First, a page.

Government Failure

Government Failure

Society, Markets and Rules

Wilfred Dolfsma

This highly unique book takes a fundamental look at when and how a government can fail at its core responsibility of formulating rules. Government, representing society, relates to the economy by formulating the rules within which (market) players should operate. Although market and business failure are much discussed in the economics literature, government failure is often overlooked. This book addresses this gap, exploring in detail what constitutes government failure.

Chapter 11: Conclusions: market, business and government

Wilfred Dolfsma

Subjects: economics and finance, institutional economics, law and economics, political economy, public choice theory, welfare economics, law - academic, law and economics, politics and public policy, political economy, public choice, social policy and sociology, economics of social policy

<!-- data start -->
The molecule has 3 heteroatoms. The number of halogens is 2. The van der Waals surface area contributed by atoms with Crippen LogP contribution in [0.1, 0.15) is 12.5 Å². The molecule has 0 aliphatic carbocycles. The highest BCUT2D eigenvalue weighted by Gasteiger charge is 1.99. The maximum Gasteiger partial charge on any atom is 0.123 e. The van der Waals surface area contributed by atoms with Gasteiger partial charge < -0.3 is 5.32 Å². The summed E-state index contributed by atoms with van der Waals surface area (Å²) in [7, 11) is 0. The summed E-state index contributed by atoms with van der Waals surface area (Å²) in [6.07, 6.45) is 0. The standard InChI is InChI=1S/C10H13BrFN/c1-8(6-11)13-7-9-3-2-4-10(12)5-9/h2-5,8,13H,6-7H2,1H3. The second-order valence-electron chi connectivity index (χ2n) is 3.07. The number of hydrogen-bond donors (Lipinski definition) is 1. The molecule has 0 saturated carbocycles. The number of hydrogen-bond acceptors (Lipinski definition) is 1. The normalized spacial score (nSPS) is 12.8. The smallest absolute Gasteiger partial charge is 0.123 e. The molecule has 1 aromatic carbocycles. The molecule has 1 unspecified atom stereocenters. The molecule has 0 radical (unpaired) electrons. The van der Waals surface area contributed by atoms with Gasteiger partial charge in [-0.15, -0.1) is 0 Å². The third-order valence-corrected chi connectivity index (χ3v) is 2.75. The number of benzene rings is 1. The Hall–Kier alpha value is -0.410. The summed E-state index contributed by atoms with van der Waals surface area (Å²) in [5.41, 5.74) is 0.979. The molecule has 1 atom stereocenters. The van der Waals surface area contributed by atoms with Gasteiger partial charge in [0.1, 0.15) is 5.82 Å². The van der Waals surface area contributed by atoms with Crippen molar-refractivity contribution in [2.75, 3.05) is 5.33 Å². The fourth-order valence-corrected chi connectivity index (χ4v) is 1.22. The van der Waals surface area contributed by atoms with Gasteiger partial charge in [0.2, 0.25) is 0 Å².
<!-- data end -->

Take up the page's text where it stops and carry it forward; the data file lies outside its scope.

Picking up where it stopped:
In economics there have been extensive discussions regarding market failure. Market failure as a concept is relatively well developed, and even though full consensus has not emerged, it is clear where the differences of opinion reside. Markets fail whenever there is a natural monopoly such that only a single producer can produce a good or service at low cost because of economies of scale. This can drive prices up much higher than where they should ideally be, at marginal cost. A second occasion where a market fails is in the case of externalities, when costs or benefits are not (sufficiently) taken into account in a market price. When costs of pollution, an example of a public ‘bad’, or societal benefits of education or research, examples of public ‘goods’, are not taken into account, the incentives that private parties are faced with can lead them to consume, respectively, more or less of it than would be beneficial to society. Market failure due to externalities that are not included in the market price can result from ignorance about the effects of producing or consuming a good. There is a particular urge for government to step in when the effects of the prevalence of externalities cannot be prevented from affecting parties not involved in the commercial transaction. When non-excludability combines with non-rivalry a potentially large number of individuals are implicated in the effect of a market failure since there is no limit to the number of people affected.

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